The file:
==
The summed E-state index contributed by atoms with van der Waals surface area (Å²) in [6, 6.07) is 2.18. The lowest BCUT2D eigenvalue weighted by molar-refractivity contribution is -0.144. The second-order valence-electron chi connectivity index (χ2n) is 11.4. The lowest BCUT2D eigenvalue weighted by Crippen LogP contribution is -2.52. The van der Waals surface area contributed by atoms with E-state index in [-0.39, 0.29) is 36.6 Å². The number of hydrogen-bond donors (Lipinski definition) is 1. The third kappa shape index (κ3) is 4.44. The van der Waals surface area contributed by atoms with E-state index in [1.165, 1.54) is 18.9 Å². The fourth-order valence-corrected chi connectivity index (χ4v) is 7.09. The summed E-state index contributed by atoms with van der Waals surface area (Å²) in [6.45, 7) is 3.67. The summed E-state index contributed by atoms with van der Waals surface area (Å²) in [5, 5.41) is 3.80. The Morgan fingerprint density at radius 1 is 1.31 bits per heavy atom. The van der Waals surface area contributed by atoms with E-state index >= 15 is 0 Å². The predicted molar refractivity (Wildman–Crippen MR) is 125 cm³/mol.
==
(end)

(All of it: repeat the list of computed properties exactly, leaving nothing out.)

The summed E-state index contributed by atoms with van der Waals surface area (Å²) in [6, 6.07) is 2.18. The lowest BCUT2D eigenvalue weighted by molar-refractivity contribution is -0.144. The second-order valence-electron chi connectivity index (χ2n) is 11.4. The lowest BCUT2D eigenvalue weighted by Crippen LogP contribution is -2.52. The van der Waals surface area contributed by atoms with E-state index in [-0.39, 0.29) is 36.6 Å². The number of hydrogen-bond donors (Lipinski definition) is 1. The third kappa shape index (κ3) is 4.44. The van der Waals surface area contributed by atoms with E-state index in [1.165, 1.54) is 18.9 Å². The fourth-order valence-corrected chi connectivity index (χ4v) is 7.09. The summed E-state index contributed by atoms with van der Waals surface area (Å²) in [6.45, 7) is 3.67. The summed E-state index contributed by atoms with van der Waals surface area (Å²) in [5, 5.41) is 3.80. The Morgan fingerprint density at radius 1 is 1.31 bits per heavy atom. The van der Waals surface area contributed by atoms with E-state index >= 15 is 0 Å². The predicted molar refractivity (Wildman–Crippen MR) is 125 cm³/mol.